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Chapter 41

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Chapter 41

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  1. Chapter 41 Animal Nutrition

  2. Overview: The Need to Feed • Every meal reminds us that we are heterotrophs, dependent on a regular supply of food • In general, animals fall into three categories: • Herbivores eat mainly autotrophs (plants and algae) • Carnivores eat other animals • Omnivores regularly consume animals as well as plants or algal matter

  3. An adequate diet must satisfy three needs: • Fuel for all cellular work • Organic raw materials for biosynthesis • Essential nutrients, substances that the animal cannot make for itself • Main feeding mechanisms: suspension feeding, substrate feeding, fluid feeding, bulk feeding

  4. LE 41-2a Baleen

  5. LE 41-2b Caterpillar Feces

  6. Video: Lobster Mouth Parts Video: Shark Eating a Seal

  7. Concept 41.1: Homeostatic mechanisms manage an animal’s energy budget • Nearly all of an animal’s ATP generation is based on oxidation of energy-rich molecules: carbohydrates, proteins, and fats

  8. Glucose Regulation as an Example of Homeostasis • Animals store excess calories as glycogen in the liver and muscles and as fat • Glucose is a major fuel for cells • Hormones regulate glucose metabolism • When fewer calories are taken in than are expended, fuel is taken from storage and oxidized

  9. LE 41-3 STIMULUS: Blood glucose level rises after eating. Homeostasis: 90 mg glucose/ 100 mL blood STIMULUS: Blood glucose level drops below set point.

  10. Caloric Imbalance • Undernourishment occurs in animals when their diets are chronically deficient in calories • Overnourishment, or obesity, results from excessive intake, with excess stored as fat

  11. LE 41-4 100 µm

  12. Obesity as a Human Health Problem • The World Health Organization now recognizes obesity as a major global health problem • Obesity contributes to a number of health problems, including diabetes, cardiovascular disease, and colon and breast cancer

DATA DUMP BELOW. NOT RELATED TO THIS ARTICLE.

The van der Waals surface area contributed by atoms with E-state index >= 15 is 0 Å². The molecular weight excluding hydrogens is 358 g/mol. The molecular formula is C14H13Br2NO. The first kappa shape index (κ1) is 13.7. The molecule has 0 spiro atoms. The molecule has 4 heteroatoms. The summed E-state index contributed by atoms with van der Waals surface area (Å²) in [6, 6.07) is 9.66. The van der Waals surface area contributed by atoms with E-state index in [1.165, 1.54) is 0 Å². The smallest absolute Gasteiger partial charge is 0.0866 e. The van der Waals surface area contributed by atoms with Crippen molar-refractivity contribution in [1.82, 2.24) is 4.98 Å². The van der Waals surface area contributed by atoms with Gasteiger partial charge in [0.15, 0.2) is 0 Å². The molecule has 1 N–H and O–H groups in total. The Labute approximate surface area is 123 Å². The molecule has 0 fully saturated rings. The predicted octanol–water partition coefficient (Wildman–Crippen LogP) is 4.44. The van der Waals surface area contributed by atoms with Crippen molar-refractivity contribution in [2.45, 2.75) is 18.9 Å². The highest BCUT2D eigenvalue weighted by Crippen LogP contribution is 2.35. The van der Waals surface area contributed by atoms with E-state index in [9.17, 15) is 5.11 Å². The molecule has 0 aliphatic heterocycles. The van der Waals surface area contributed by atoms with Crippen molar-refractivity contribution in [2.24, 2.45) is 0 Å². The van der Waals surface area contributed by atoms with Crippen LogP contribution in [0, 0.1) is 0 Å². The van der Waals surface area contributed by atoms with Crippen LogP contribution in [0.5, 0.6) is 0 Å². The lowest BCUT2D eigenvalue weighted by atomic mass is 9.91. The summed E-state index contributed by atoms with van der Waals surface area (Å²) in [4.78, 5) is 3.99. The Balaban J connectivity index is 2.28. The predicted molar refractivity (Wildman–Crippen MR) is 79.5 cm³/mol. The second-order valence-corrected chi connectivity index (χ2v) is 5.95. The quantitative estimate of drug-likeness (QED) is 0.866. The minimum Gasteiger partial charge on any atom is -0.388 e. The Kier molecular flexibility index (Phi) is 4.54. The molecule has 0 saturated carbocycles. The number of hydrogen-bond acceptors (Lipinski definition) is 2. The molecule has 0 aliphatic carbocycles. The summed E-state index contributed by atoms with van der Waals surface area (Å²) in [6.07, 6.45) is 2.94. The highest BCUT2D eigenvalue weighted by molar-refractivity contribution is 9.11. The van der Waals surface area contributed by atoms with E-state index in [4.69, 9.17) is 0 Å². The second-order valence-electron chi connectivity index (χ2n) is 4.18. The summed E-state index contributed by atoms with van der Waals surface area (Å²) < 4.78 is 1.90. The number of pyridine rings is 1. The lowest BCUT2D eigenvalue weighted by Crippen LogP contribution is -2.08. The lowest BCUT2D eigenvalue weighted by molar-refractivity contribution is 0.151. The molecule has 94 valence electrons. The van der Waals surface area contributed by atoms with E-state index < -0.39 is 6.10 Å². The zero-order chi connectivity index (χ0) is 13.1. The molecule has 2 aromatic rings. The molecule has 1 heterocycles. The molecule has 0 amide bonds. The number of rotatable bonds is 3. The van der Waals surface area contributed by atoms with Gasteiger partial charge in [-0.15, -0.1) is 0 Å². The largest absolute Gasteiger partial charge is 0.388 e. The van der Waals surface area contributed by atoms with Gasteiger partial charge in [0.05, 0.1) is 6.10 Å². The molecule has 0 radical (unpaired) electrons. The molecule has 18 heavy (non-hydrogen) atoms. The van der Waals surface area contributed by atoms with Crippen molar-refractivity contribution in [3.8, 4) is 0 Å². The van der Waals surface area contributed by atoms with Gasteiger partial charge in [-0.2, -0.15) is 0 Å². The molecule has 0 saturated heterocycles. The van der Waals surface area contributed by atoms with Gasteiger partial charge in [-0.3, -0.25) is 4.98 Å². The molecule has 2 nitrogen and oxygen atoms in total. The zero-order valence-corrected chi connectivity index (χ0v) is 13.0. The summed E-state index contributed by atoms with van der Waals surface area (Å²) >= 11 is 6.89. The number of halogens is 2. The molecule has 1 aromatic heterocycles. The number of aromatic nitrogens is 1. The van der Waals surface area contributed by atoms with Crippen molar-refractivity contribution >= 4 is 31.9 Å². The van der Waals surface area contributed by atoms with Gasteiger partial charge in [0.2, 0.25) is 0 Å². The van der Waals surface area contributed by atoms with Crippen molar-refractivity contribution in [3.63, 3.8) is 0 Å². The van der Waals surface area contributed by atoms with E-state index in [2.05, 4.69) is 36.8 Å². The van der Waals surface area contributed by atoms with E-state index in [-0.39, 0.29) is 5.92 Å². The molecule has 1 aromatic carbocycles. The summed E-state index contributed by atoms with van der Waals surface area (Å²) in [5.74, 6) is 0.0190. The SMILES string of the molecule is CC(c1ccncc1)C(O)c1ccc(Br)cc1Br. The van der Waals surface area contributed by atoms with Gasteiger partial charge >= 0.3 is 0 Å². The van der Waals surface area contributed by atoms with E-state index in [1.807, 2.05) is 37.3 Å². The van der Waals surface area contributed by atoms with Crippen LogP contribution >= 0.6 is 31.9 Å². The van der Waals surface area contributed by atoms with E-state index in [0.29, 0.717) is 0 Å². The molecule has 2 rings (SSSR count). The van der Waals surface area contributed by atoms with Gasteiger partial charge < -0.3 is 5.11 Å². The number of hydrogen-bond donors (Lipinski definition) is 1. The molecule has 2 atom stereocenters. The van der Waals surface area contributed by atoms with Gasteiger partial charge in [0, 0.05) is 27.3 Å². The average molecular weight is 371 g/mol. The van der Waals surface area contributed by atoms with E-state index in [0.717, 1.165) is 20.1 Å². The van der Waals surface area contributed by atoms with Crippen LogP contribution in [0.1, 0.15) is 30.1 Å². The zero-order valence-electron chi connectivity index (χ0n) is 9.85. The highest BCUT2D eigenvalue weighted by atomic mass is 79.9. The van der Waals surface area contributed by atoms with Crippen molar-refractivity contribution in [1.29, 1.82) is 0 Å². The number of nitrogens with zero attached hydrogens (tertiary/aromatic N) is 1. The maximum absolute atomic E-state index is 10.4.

13. Researchers have discovered several of the mechanisms that help regulate body weight • Over the long term, homeostatic mechanisms are feedback circuits that control the body’s storage and metabolism of fat • Hormones regulate long-term and short-term appetite by affecting a “satiety center” in the brain

  14. LE 41-5 Ghrelin Insulin Leptin PYY

  15. The complexity of weight control in humans is evident from studies of the hormone leptin • Mice that inherit a defect in the gene for leptin become very obese

  16. Obesity and Evolution • The problem of maintaining weight partly stems from our evolutionary past, when fat hoarding was a means of survival • A species of birds called petrels become obese as chicks due to the need to consume more calories than they burn

  17. Concept 41.2: An animal’s diet must supply carbon skeletons and essential nutrients • An animal must obtain carbon skeletons from its food to build complex molecules • Besides fuel and carbon skeletons, a diet must supply essential nutrients in preassembled form • A malnourished animal is missing one or more essential nutrients in its diet

  18. Herbivores may suffer mineral deficiencies if they graze on plants in soil lacking key minerals

  19. Malnutrition is much more common than undernutrition in human populations

  20. Essential Amino Acids • Animals require 20 amino acids and can synthesize about half from molecules in their diet • The remaining amino acids, the essential amino acids, must be obtained from food in preassembled form • A diet that provides insufficient essential amino acids causes malnutrition called protein deficiency

  21. Most plant proteins are incomplete in amino acid makeup • Individuals who eat only plant proteins need to eat a variety to get all essential amino acids